One of my psychology professors, a genial, graying, slightly potbellied pedagogue with a distinct dislike for popular trends in the field, was fond of saying that the Bible was "the greatest psychology text ever written." When asked to explain, he'd point out that in its parables, history and myth, the Bible instructs us concerning the full breadth of human emotion and motivation.
"It's all there," he'd say. "You just have to know what you're looking for."
I was reminded of the good professor several years ago when one day I realized that few, if any, of my clients were answering the first "clinical" question put to them - "What brings you to my office?" - with the truth.
Instead they'd say, "Our child has a problem," and would proceed to describe a lingering misbehavior or irresponsibility that was driving them crazy. As they told their tale of woe, the child in question would usually be sitting on the floor of my office, playing nonchalantly with a toy.
It became obvious that many, if not most, of these children didn't have any problems at all. Their parents had the problems. I then realized that all these children from all these different family backgrounds shared something in common: the Biblical concepts of penance and atonement were not functioning in their lives.
To simplify somewhat, penance involves the idea that when someone does something "bad," that person, and no one else, should feel bad, or penitent, about it. The same person is also responsible for whatever atonement is appropriate, meaning he should correct the problem created by his misdeed.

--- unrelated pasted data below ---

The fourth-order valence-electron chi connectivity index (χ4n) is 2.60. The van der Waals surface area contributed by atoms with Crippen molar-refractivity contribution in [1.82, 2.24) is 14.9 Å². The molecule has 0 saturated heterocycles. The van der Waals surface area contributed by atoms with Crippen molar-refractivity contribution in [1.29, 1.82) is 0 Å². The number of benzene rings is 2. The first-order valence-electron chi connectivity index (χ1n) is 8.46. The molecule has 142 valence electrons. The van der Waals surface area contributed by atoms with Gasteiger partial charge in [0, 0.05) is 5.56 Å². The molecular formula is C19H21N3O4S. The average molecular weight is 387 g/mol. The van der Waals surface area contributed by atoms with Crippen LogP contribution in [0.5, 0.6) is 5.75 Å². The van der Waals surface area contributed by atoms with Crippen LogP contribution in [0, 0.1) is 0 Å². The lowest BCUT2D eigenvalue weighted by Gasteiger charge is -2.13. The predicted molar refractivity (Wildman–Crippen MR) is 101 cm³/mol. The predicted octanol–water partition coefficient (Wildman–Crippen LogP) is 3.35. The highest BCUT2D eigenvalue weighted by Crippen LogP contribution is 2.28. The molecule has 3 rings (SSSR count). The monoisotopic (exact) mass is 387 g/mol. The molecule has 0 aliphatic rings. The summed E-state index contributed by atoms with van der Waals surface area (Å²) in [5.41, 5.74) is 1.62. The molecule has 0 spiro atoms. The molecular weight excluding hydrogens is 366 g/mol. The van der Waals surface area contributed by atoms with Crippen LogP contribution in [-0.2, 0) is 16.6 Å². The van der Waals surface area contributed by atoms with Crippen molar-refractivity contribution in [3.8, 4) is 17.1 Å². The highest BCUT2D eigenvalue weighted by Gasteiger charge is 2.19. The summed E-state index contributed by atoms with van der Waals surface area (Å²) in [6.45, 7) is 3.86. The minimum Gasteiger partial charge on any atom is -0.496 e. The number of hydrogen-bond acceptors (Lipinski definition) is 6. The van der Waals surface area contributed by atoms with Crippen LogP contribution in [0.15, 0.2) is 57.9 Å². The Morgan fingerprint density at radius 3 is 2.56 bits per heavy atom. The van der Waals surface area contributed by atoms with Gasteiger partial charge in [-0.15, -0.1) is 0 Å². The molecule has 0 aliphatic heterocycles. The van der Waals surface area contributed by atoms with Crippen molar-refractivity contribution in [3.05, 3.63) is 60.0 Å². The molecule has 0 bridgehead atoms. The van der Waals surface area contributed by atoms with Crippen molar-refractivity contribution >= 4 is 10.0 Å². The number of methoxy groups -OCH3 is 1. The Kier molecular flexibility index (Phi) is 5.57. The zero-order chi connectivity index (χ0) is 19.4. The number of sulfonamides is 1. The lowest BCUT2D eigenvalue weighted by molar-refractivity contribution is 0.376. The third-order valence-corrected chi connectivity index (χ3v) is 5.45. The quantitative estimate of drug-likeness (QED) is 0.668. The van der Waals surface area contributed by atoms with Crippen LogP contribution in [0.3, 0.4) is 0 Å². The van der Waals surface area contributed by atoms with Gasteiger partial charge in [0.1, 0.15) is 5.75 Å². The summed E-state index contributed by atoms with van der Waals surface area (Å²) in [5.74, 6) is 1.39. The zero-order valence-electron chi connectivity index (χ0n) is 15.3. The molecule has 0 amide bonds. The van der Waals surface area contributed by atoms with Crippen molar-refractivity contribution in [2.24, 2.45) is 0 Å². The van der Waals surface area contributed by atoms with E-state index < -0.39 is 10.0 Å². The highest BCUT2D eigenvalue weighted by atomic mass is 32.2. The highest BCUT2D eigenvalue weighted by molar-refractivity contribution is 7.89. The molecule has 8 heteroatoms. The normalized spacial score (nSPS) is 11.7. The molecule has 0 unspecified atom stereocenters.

In these upside-down families, the children were doing "bad" things of one sort or another, but the parents were feeling bad and the parents were trying to solve the problems - problems only the children could solve. The children, therefore, were off the hook.
Penance drives atonement, or so the Bible tells us. Without penance, atonement will not take place. Translate: Unless complete emotional responsibility for these problems was assigned the children, the children would not, could not, solve them. So "therapy" amounted to helping the parents unload the problem from their shoulders onto the shoulders of the child.
To give an example: Ted - by all accounts a capable 9-year-old - was not finishing his class work or turning in homework. His parents agonized and even spent lots of money having him tested and talked to by various professionals. But the more Ted's parents tried to solve the problem, the more it appeared Ted simply didn't care.
Finally, they began checking in with Ted's teacher at the end of every school day. If Ted had completed all his class work and turned in all his homework, he was free to do pretty much as he pleased that afternoon and evening. If not, he was confined to his room after school and went to bed early. What he did in his room was his business, but Ted quickly learned that what he did affected his freedom the next day. So Ted began completing his class work and turning in his homework.
Chalk one up for "the greatest psychology text ever written."